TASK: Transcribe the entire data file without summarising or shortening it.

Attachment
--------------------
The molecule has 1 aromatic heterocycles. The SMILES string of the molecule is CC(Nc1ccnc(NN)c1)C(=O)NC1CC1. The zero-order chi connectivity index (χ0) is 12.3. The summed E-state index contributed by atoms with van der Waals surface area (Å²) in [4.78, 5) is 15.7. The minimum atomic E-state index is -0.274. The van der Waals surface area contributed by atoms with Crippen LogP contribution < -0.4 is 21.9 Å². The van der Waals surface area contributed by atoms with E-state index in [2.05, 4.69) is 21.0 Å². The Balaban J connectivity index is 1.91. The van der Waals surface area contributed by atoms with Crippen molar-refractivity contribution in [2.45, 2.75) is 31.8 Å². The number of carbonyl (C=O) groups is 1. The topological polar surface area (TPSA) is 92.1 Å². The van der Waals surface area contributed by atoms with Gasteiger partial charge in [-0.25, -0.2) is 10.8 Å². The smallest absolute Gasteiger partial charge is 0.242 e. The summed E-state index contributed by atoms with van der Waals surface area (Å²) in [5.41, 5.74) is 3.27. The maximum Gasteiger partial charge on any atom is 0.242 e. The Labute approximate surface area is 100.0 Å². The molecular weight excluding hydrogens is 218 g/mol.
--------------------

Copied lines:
The molecule has 1 aromatic heterocycles. The SMILES string of the molecule is CC(Nc1ccnc(NN)c1)C(=O)NC1CC1. The zero-order chi connectivity index (χ0) is 12.3. The summed E-state index contributed by atoms with van der Waals surface area (Å²) in [4.78, 5) is 15.7. The minimum atomic E-state index is -0.274. The van der Waals surface area contributed by atoms with Crippen LogP contribution < -0.4 is 21.9 Å². The van der Waals surface area contributed by atoms with E-state index in [2.05, 4.69) is 21.0 Å². The Balaban J connectivity index is 1.91. The van der Waals surface area contributed by atoms with Crippen molar-refractivity contribution in [2.45, 2.75) is 31.8 Å². The number of carbonyl (C=O) groups is 1. The topological polar surface area (TPSA) is 92.1 Å². The van der Waals surface area contributed by atoms with Gasteiger partial charge in [-0.25, -0.2) is 10.8 Å². The smallest absolute Gasteiger partial charge is 0.242 e. The summed E-state index contributed by atoms with van der Waals surface area (Å²) in [5.41, 5.74) is 3.27. The maximum Gasteiger partial charge on any atom is 0.242 e. The Labute approximate surface area is 100.0 Å². The molecular weight excluding hydrogens is 218 g/mol.